Lessons from Paddy’s career in Tatas

3 11 2016

S.Padmanabhan ( Paddy) former Head-HR of TCS, has now become the Chief Human Resources Officer of the entire Tata Group. What does it tell us about careers in large organisations. When the politics of the place changes, your career can change overnight.

In large organisations, politics and internal power structures influence a lot. If you suddenly face a demotion, you do not need to do anything remarkable to come back. You just have to hang around. Suffer some ignominy, some humiliations, sudden loss of power and relevance. Just plod along, accept whatever roles the large organisation gives you. In the case of Paddy he moved from TCS to Tata Power ( a much smaller co) and then to an absolutely sinecure and inconsequential position as the head of Tata Quality Management Services.

When Cyrus Mistry got replaced, suddenly the whole politics of Bombay House changed. Paddy and many other veterans’ fortunes have changed overnight.Paddy who was found not good enough for even one company i.e TCS, suddenly becomes the boss of HR of the entire Tata group.

If Cyrus Mistry had continued, perhaps Paddy would have retired quietly with no one knowing where he went.

The quality to succeed in large organisations is resilience and having this understanding that internal circumstances of your organisation have a huge role in your success or failure. You just have to be around and not do anything silly.

You can go from to hero to zero and become a hero back again.

 





Sapped by Success: Ranjan Das’ Sad Demise

24 10 2009

 

Ranjan Das, MD of SAP India died the day before yesterday due to a heart stroke at his Mumbai residence. He was 42 years old. He is survived by his wife and two kids.

I do not know him personally. I have never met him and I have not even followed his career closely to be qualified to write an obituary. Yet, his death has set me thinking and perhaps, many other professionals in the IT industry are also doing the same.

Mr. Das, hailed from Assam and had excellent educational credentials. A BS in Engineering from MIT, USA and an MBA from Harvard. He had a great career with stints in Oracle, Tech-entrepreneur in Silicon Valley, SAP America and then in 2007 taking charge as MD of SAP India. As the Dataquest obit says, he made SAP India the largest software company in India, beating Microsoft.

By most professional yardsticks, it was a fantastic career and he was a young achiever. Most professionals would envy him for his achievements.

From news reports, it appears that he was a fitness freak. He even ran the Chennai Marathon recently. An interesting video interview of his after the Chennai Marathon is published in a blog  where, he has promised to return with his SAP team next year. Yet, it will not be.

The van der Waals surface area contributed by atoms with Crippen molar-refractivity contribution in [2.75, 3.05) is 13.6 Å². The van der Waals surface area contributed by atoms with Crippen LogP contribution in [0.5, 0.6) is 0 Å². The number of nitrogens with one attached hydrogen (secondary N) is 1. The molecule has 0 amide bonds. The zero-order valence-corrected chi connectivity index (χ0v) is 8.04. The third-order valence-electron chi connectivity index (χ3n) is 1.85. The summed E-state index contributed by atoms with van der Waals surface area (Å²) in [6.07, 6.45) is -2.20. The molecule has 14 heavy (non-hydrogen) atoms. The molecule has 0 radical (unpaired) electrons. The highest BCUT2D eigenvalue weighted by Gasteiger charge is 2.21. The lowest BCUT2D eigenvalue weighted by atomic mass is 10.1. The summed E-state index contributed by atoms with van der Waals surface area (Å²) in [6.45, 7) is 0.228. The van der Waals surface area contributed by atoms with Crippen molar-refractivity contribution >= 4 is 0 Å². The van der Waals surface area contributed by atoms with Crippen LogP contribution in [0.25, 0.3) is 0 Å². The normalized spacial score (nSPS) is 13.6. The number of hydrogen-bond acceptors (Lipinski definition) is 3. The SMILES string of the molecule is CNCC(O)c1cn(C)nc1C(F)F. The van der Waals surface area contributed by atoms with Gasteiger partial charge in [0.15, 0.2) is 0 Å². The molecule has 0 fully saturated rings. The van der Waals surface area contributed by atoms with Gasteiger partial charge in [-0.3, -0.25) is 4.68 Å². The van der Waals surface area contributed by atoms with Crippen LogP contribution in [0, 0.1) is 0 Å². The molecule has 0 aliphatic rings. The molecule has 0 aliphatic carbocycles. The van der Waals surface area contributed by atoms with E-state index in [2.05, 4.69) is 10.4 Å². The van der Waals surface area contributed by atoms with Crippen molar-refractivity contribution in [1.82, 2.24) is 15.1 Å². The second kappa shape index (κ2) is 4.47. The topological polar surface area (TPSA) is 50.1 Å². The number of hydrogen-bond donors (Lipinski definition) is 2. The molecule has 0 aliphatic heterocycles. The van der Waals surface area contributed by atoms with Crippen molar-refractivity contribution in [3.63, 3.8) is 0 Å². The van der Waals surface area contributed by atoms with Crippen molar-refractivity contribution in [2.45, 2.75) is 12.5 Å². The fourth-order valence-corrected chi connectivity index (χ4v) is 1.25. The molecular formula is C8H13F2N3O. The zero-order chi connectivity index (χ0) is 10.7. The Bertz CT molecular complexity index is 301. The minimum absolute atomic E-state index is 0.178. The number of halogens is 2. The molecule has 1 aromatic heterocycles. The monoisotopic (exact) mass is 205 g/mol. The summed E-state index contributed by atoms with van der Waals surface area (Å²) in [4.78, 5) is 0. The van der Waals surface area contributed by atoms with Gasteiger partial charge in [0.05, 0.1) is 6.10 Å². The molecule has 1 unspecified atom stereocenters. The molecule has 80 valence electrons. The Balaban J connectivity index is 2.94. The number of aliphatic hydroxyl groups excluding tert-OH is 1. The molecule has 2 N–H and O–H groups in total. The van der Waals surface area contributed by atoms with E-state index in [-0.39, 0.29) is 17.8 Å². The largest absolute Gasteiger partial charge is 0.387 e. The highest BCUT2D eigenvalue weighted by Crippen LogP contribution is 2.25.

Did he have to die so young? 

I guess he was very ambitious and he drove himself too hard towards success. So much so he forgot that he was after all a human being. The drive that he had for his work, he brought to his running too. In a telling comment about his drive, he remarks “My initial goal was to complete the race and then it was completing it in 70 minutes. Later, when I saw I had set myself a good pace, I shifted the goal to 60 minutes and I achieved it too, along with another colleague.” 

Unfortunately, Mr. Das is not much of an exception. There are several professionals like him in the IT sector, who are punishing themselves or pressured by their organizations to grueling routines and obscene levels of stress. Das’ untimely death will surely raise an alarm and force them to reflect.

What is the meaning of all the success, if the price is your life?

How far and how long can you stretch your body, beyond the normal, without it breaking down?

Is the pursuit of market share, market leadership really worth giving up your life for?

When should you say enough is enough?

Inconvenient questions with no easy answers.

May Ranjan Das’ soul rest in peace.

-G.Mohan





How do You Know When to Quit

7 09 2008

Last month, I came across a fascinating case analysis by Achal Bhagat in Business World, The analysis provides us with a framework which with proper reflection on the contexts can be applied to understanding organization culture, career planning and even conflict management.

 

Here is the nub of  what Achal Bhagat says :

 

All of us travel our life’s journey on four dimensions in parallel :

   

·        Abuse to dignity

·        Helplessness to control

·        Alienation to togetherness

·        Suffering to purposefulness

 

We spend our lives charting course in these dimensions in various domains of life like work, relationships, leisure, communities etc. We like celebrating events that allow us to feel a movement forward, and feel sad and angry when we stagnate or move backwards. Each time we move away from dignity, control, togetherness and purpose, we panic and feel that we may lose all and forever.